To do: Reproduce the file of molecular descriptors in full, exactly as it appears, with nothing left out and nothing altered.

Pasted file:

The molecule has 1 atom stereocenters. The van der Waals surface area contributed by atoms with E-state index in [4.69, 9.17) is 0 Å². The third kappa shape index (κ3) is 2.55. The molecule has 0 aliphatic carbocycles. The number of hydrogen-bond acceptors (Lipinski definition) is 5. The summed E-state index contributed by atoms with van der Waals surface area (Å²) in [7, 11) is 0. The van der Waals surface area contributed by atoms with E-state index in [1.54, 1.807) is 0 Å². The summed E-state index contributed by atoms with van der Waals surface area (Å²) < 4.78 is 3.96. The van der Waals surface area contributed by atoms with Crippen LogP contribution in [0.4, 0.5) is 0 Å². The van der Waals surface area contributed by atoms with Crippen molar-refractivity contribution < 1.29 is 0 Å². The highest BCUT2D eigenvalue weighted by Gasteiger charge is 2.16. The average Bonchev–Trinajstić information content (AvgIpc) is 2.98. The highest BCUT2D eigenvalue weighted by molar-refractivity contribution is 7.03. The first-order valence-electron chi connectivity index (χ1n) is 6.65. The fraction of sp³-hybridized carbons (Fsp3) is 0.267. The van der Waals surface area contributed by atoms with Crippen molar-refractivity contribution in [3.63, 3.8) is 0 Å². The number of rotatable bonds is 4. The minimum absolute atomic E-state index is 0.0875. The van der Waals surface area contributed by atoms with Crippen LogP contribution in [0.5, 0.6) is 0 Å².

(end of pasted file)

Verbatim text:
The molecule has 1 atom stereocenters. The van der Waals surface area contributed by atoms with E-state index in [4.69, 9.17) is 0 Å². The third kappa shape index (κ3) is 2.55. The molecule has 0 aliphatic carbocycles. The number of hydrogen-bond acceptors (Lipinski definition) is 5. The summed E-state index contributed by atoms with van der Waals surface area (Å²) in [7, 11) is 0. The van der Waals surface area contributed by atoms with E-state index in [1.54, 1.807) is 0 Å². The summed E-state index contributed by atoms with van der Waals surface area (Å²) < 4.78 is 3.96. The van der Waals surface area contributed by atoms with Crippen LogP contribution in [0.4, 0.5) is 0 Å². The van der Waals surface area contributed by atoms with Crippen molar-refractivity contribution < 1.29 is 0 Å². The highest BCUT2D eigenvalue weighted by Gasteiger charge is 2.16. The average Bonchev–Trinajstić information content (AvgIpc) is 2.98. The highest BCUT2D eigenvalue weighted by molar-refractivity contribution is 7.03. The first-order valence-electron chi connectivity index (χ1n) is 6.65. The fraction of sp³-hybridized carbons (Fsp3) is 0.267. The van der Waals surface area contributed by atoms with Crippen molar-refractivity contribution in [3.63, 3.8) is 0 Å². The number of rotatable bonds is 4. The minimum absolute atomic E-state index is 0.0875. The van der Waals surface area contributed by atoms with Crippen LogP contribution in [0.5, 0.6) is 0 Å².